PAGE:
SPAIN 2011

Spanish Photo-Herp Trip


Zarzalejo, Madrid Province

The evening of our arrival in Valdemorillo Juan took us out to a location near the village of Zarzalejo where we could search for herps. It proved to be a diverse location with a wide variety of reptiles and amphibians and in little over two hours we recorded 13 species from every order and suborder present in the Iberian Peninsula (Anura, Urodela, Testudines, Lacertilia, Amphisbaenia, Serpentes). Now where in the tropics can I recall finding this degree of diversity in such a small time period.

The location at Zarzalejo could be divided into five search locations.

Location 1 was a pond or pool quite close to the road which we visited again in the daylight because we were anxious to capture and photograph specimen of Western three-toed skink (Chalcides striatus). This was the first herp of the trip encountered, under a rock at the base of a dry stone wall on the far side of the pond (near where the second photograph below was taken). The first herp of the trip evaded capture and no further specimens of this species were seen. Our return in daylight to search for this skink on the final afternoon was also unsuccessful so it remains our one failure, the only species from 18 not photographed.

Zarzalejo location 1 in the evening, looking across the first pool
Zarzalejo location 1 in the daylight, looking back across the first pool
click on the images to enlarge

Other species encountered at Location 1 included Natterjack toad (Epidalea calamita), Iberian treefrog (Hyla molleri), adult and juvenile Southern marbled newt (Triturus pygmaeus), a single Common treefrog (Hyla arborea), Iberian wall lizards (Podarcis hispanica hispanica) and Large Psammodromus (Psammodromus algirus).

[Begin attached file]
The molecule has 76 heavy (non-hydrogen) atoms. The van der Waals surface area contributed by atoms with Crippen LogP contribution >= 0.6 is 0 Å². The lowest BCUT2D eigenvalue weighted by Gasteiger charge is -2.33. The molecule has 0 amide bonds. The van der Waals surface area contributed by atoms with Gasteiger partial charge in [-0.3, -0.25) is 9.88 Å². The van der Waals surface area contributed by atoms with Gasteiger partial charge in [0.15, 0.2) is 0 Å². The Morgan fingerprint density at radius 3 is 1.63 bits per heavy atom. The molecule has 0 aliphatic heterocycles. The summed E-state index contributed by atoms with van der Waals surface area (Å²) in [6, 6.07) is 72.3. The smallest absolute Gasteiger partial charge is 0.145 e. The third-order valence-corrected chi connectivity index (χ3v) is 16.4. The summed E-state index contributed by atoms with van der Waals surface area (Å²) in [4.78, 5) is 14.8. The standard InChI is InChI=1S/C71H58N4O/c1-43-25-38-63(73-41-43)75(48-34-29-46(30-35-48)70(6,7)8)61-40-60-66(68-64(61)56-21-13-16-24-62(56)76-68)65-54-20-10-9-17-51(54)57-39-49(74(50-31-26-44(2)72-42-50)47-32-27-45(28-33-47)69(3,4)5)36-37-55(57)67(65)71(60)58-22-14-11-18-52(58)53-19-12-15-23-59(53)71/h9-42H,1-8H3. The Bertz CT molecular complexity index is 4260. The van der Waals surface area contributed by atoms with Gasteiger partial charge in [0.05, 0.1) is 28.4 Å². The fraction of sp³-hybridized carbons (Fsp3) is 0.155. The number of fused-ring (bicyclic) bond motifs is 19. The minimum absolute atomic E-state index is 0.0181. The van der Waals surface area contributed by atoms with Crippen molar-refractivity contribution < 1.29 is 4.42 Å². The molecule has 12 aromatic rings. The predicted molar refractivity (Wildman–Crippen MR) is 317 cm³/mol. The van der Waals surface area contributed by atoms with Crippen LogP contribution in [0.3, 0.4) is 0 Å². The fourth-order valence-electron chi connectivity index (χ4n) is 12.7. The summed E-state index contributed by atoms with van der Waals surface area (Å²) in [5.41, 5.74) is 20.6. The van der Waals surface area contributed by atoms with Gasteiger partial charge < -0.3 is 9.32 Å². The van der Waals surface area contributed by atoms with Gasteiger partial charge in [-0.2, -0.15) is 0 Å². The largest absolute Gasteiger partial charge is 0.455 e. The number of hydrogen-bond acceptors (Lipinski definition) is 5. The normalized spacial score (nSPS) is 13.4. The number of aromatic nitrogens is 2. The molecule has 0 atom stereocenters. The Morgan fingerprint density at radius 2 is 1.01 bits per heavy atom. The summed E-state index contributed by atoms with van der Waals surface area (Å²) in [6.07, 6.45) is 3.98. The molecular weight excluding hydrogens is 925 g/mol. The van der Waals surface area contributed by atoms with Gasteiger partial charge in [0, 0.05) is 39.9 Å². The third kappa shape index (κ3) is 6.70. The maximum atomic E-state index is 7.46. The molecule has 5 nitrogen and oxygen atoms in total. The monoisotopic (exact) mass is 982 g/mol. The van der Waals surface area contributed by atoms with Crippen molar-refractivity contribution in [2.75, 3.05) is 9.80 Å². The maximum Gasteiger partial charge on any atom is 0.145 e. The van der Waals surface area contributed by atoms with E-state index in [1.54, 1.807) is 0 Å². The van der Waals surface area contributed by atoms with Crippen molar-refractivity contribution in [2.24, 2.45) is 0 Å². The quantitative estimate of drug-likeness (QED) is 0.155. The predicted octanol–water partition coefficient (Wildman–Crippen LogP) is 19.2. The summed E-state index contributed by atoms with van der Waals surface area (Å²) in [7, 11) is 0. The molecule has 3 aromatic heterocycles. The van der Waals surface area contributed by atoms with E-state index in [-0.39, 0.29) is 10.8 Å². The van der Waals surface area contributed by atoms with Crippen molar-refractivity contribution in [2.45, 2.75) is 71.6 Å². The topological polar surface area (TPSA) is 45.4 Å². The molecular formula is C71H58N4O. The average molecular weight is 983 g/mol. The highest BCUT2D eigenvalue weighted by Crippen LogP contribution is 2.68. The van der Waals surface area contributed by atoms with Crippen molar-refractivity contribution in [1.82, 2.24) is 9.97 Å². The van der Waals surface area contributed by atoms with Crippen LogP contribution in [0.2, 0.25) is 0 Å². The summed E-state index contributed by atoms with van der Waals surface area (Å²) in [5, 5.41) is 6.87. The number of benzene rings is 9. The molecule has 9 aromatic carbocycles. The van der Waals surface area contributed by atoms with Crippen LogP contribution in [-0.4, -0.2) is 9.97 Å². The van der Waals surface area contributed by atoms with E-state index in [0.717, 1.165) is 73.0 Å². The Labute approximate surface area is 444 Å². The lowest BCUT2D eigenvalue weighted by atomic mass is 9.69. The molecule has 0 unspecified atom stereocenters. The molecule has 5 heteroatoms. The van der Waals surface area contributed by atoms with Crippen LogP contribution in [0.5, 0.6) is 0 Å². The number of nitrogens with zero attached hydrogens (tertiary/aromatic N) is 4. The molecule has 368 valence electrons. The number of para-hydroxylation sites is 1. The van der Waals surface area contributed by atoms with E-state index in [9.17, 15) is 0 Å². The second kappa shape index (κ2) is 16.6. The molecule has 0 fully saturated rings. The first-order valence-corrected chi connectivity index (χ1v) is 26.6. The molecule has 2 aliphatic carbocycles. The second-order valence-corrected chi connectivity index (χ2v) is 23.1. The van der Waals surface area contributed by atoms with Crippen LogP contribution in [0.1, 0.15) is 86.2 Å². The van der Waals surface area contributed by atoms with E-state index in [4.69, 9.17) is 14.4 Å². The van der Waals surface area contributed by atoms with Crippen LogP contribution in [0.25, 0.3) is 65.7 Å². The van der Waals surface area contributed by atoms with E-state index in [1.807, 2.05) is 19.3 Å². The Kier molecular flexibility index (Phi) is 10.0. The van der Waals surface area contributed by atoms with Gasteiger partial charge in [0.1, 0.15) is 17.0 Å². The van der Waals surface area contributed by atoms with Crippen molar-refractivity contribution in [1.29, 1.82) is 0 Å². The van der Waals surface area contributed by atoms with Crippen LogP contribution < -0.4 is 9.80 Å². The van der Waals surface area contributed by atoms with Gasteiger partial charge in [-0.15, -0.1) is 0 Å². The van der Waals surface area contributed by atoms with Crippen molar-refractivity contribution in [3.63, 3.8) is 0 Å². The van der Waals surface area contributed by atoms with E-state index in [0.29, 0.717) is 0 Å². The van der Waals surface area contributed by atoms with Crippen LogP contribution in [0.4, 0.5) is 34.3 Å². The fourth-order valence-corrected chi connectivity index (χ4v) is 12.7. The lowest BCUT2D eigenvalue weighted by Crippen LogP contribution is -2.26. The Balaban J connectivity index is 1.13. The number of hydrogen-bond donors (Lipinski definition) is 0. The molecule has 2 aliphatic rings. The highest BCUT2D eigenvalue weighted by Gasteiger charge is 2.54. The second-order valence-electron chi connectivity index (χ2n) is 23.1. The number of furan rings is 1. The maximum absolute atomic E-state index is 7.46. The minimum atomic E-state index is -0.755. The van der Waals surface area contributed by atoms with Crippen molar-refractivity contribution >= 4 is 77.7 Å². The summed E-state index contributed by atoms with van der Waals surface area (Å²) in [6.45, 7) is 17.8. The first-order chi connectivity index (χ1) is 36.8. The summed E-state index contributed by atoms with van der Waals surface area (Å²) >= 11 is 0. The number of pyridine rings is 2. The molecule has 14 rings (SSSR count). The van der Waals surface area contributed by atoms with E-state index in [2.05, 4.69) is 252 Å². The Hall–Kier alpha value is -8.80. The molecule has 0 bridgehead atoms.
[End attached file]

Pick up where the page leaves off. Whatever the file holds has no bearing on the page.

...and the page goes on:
Location 2 comprised a series of rocky outcrops in a stunted woodland surrounded by dry stone walls.

Zarzalejo location 2 rocky outcrops in stunted woodland

At Location 2 we found more Natterjack toads under rocks, a single Moorish gecko (Tarentola mauritanica) which evaded capture, and a moderate sized adult Eyed lizard (Timon lepidus lepidus) which didn't. We also found several Iberian worm-lizards (Blanus cinereus) which excited both Tom and myself, who find fossorial species fascinating, even if others in the party were less exuberant.

Location 3 was a small trackside pond, easily overlooked because of its small size and the covering of littorial vegetation.

Zarzalejo location 3 the trackside pond

At Location 3 we captured another iconic Iberian species, the Iberian ribbed newt (Pleurodeles waltl) and several small specimens of Iberian water frog (Pelophylax perezi).

Location 4 (no photograph available) was a large pool we came upon at the end of our night search and were we probably spend almost an hour. The largest body of water we encountered it seemed deep and was surrounded by dense vegetation and rocky outcrops, some of which afforded access over the deeper parts of the pool. This looked an excellent location for herping and we were quite successful even in the short time we spent there.

Zarzalejo location 4 the large pool

At Location 4 we found more Natterjack toads, Iberian water frogs and Southern marbled newts in the margins. Mark also netted a large green frog which escaped the net. It was the size and colour of an Edible frog (Rana esculenta) or Marsh frog (Rana ridibunda) but neither species occurs on the Iberian Peninsula so without a more positive identification we have to put it down as a large adult Iberian water frog.

Under rocks around the pool's edge we found more Iberian worm-lizards, they seem remarkably common. In the water Edgar sighted a turtle which he identified as a Iberian pond terrapin (Emys orbicularis fritzjuergenobsti) rather than the expected Spanish terrapin (Mauremys leprosa) and Juan caught the first of two Viperine watersnakes (Natrix maura) sighted at the location.

We could have herped on into the night but after the various long journies we had made to get here the human drives for food and sleep brought an end to a successful evening's herping with a tally of 13 species recorded.

A tired, hungry but happy group of herpers
at the end of the evening

On the final morning we returned to the Zarzalejo site to search for the Western three-toed skink and photograph the locations. Whilst crossing an open area between Locations 3 and the place where we had taken a group photo on the first evening, we noticed a flooded section of the meadow, a larger version of Location 3.

Zarzalejo location 5 flooded meadow

Two European pond terrapins were basking on a rock in the centre of the flooded area and although the lens available and the direction of the sun did not make for a very good photograph, it was possible to confirm the species before they dived into the water. Despite wading out to the rock in the cold water the turtles were not found.